The first Matrix offered an intoxicating glimpse into a world of cyberpunk, philosophy, and Hong Kong action, filtered through a striking aesthetic and wrapped in fetish wear. It felt like the tip of a new and exciting iceberg. Despite the (for the time) most advanced special effects available, mathematical sounding gibberish, and literal underground raves, Reloaded and Revolutions never replicated that feeling of whole new worlds lurking below the surface.

The Matrix Resurrections recombines those reagents in new ways to try and recapture some of that original potency, but once you’ve seen the magic trick once, it’s a lot harder to be wowed again.


As is to be expected, Reeves and Moss are fantastic. Seeing them on screen together again generates all the dopamine you’d expect. As does the appearance of some other… faces.

The mystery around Yahya Abdul-Mateen II and Jonathan Groff’s roles is pretty straightforward when it comes down to it, but both clearly have a ball right up until they drop out of the movie. Jessica Henwick leads up a new cast of heroes that do okay for the most part, but aren’t truly given their time to shine.

When not concerned with the status of “The Real World,” The Matrix Resurrections is a wild ride, but once it becomes clear what’s happening, it loses some of its power. Something that hasn’t lost any of its power, however, is the stunning realization of the “desert of the real.” The world beyond the Matrix, of crackling hovercraft and “squiddy” sentinels, looks absolutely amazing in the original film and continues to do so when (if?) It appears here. Some elements may sport an annoying CGI sheen, but it’s still striking.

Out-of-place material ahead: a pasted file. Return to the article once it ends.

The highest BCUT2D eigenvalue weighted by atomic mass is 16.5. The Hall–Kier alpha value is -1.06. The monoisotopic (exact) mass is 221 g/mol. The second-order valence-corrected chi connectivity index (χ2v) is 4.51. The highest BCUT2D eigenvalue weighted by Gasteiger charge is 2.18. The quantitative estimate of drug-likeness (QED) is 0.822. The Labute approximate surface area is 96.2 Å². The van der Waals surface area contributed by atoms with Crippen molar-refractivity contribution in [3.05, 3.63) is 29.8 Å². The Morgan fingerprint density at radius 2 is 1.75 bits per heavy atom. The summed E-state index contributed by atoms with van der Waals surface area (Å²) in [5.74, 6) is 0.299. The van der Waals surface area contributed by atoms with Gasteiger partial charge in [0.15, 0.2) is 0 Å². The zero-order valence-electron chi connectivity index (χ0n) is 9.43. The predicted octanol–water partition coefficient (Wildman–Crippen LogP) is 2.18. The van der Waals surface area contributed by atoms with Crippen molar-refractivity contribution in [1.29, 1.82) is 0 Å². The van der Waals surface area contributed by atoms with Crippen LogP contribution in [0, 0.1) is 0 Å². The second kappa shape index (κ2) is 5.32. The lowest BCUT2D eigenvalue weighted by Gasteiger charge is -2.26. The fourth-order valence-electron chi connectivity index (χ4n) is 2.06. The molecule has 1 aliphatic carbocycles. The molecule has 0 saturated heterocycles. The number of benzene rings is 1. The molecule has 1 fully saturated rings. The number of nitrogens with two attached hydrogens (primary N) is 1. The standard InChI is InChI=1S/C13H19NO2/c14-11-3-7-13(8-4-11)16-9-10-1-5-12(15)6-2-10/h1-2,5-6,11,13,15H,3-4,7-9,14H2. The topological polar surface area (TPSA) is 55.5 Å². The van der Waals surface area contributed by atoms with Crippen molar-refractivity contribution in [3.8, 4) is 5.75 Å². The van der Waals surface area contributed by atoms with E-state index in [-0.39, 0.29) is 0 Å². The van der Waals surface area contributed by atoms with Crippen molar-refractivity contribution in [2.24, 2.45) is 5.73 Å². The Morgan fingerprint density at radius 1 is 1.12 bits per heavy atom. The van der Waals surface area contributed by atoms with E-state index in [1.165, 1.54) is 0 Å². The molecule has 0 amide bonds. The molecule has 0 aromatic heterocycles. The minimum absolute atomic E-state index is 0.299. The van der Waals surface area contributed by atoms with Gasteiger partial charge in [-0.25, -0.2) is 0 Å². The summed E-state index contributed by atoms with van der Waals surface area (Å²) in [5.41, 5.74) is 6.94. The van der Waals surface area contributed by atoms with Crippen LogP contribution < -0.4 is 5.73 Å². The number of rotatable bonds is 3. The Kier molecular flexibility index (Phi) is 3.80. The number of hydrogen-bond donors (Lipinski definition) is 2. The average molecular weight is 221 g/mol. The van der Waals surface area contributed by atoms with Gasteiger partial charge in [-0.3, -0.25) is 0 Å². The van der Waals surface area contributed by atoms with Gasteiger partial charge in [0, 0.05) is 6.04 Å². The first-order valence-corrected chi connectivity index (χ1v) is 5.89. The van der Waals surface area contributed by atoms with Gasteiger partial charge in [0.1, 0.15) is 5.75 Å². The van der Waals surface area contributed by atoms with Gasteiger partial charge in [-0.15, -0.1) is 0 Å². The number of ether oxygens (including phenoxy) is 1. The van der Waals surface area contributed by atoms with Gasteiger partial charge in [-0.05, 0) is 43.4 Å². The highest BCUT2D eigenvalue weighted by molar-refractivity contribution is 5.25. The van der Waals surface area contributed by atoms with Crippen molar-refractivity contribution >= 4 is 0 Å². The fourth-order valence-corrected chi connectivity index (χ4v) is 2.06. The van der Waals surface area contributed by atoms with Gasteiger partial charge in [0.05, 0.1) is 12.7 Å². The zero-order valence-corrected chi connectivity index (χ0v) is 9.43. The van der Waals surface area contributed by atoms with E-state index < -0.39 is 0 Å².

The Sound of Inevitability

As the credits rolled, I couldn’t help thinking of Hideaki Anno’s Neon Genesis Evangelion. As with the first Matrix, in his original series, Anno seemed to have delivered an utterly complete thought. An ending, which in retrospect makes perfect sense for the series. In contrast to the fanfare that greeted the Matrix, the hostile reaction to the original ending of Evangelion, prompted Anno to make a clearer, more literal, and more depressing ending (The End of Evangelion). Years later, he returned once more to retell the story in a series of films that diverged further and further from the source material as they went on. Eventually providing a fresh ending that seems more to the creators current tastes, audience be damned.

Whatever prompted the Wachowskis to make The Matrix sequels, those who cried foul at the eventual fates of Trinity and Neo might find that The Matrix Resurrections provides a similar, somewhat comforting, balm.

Does that mean it’s as good as the original? Well, just like The Matrix, that is something you’ll have to discover for yourself.

The Matrix Resurrections is released in cinemas on December 22nd.

Irish Film lover lost in Malaysia. Co-host of Malaysia's longest running podcast (movie related or otherwise ) McYapandFries and frequent cryer in movies. Ask me about "The Ice Pirates"